Nobel laureate Malala Yousafzai condemned China’s treatment of her fellow peace prize-winner Liu Xiaobo following his death of liver cancer in custody last week.
Liu, 61, was jailed for 11 years in 2009 for “inciting subversion of state power” after he helped write a petition known as “Charter 08” calling for sweeping political reforms in China.
Liu’s incarceration meant he was unable to collect his Nobel Peace Prize in 2010, and he became the second winner of it to die in state custody, the first being Carl von Ossietzky in Germany in 1938. Liu’s wife Liu Xia remains under effective house arrest.
“I condemn any government who denies people’s freedom,” Yousafzai, 20, a Pakistani education activist who came to prominence when a Taliban gunman shot her in the head in 2012, told Reuters at a school in the northeastern Nigerian city of Maiduguri.
“I’m hoping that people will learn from what he (Liu) did and join together and fight for freedom, fight for people’s rights and fight for equality,” she said.
Yousafzai’s trip to Nigeria was aimed at raising awareness of education problems in Africa’s most populous country where over 10.5 million children are out of school, more than anywhere else in the world.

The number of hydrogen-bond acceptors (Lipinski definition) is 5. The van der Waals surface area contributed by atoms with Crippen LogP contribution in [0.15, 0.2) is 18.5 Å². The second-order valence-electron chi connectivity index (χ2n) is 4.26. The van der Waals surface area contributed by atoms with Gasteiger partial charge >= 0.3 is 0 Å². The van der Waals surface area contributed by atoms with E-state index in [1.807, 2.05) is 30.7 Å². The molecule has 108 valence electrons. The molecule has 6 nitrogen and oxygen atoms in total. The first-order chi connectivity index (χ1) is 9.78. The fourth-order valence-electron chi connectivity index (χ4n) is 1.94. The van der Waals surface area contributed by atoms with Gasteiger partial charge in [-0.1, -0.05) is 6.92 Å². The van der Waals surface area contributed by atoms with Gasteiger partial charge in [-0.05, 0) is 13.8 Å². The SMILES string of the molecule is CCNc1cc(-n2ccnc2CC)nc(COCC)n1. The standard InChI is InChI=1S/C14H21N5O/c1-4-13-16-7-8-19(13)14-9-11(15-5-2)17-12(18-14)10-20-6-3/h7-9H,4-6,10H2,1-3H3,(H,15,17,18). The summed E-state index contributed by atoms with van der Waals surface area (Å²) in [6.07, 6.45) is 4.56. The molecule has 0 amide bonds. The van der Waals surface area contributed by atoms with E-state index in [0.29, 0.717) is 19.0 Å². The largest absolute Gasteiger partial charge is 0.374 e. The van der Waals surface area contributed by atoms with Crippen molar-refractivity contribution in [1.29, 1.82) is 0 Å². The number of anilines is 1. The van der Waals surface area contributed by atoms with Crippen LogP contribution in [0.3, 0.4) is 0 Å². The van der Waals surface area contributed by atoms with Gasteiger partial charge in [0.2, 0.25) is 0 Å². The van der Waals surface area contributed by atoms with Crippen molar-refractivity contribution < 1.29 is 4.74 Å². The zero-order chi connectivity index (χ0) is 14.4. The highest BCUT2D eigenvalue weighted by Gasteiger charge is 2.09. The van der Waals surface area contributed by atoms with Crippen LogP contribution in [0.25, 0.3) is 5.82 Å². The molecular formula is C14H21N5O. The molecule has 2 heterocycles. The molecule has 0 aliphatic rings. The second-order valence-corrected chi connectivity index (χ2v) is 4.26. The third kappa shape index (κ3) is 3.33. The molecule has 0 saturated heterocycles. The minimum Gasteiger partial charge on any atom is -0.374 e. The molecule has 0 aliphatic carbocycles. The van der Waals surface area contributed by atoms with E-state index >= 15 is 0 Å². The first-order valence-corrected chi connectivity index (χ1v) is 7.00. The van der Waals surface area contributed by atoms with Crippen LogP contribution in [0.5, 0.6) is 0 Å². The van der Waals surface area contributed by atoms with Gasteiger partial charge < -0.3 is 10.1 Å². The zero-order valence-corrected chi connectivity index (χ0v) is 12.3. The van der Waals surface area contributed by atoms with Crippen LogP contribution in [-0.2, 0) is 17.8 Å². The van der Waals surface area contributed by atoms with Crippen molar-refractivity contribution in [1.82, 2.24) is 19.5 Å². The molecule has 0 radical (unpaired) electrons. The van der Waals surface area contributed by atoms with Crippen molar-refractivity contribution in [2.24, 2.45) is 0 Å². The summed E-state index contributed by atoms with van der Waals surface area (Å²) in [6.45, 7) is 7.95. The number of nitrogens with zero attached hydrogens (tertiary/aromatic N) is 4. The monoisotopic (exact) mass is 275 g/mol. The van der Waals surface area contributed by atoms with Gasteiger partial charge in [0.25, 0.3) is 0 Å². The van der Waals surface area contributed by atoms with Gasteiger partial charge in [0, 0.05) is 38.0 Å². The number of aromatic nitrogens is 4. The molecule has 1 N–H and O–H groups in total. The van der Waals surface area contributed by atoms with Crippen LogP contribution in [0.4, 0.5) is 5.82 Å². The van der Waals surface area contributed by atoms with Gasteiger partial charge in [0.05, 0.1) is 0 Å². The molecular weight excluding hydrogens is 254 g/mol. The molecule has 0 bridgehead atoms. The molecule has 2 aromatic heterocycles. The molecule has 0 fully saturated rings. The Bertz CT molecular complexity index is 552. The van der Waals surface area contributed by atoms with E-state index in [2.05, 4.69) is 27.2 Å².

The issue is felt more severely in the mainly Muslim north. The south has over the decades seen greater investment and a system of schools started by Christian pastors affiliated with British colonists.
Nigeria needs to “increase spending on education and they need to make it public, the rate of spending planned and how much they’re spending,” said Yousafzai. Since her first trip to Nigeria three years ago, the proportion of the budget allocated to education has dropped from above 10 percent to around 6 percent, she said.
The militants have destroyed hundreds of schools and uprooted millions, forcing them into refugee camps which often lack the most basic necessities, let alone decent schooling.
On Monday, Malala called on Nigeria’s acting president, Yemi Osinbajo, to call a state of emergency for the country’s education.
“Nigeria in the north has been suffering through conflicts as well and extremism,” she said.
“So it is important in that sense as well that they prioritize education in order to protect the future.”
By Paul Carsten
Reporting by Paul Carsten; Editing by Robin Pomeroy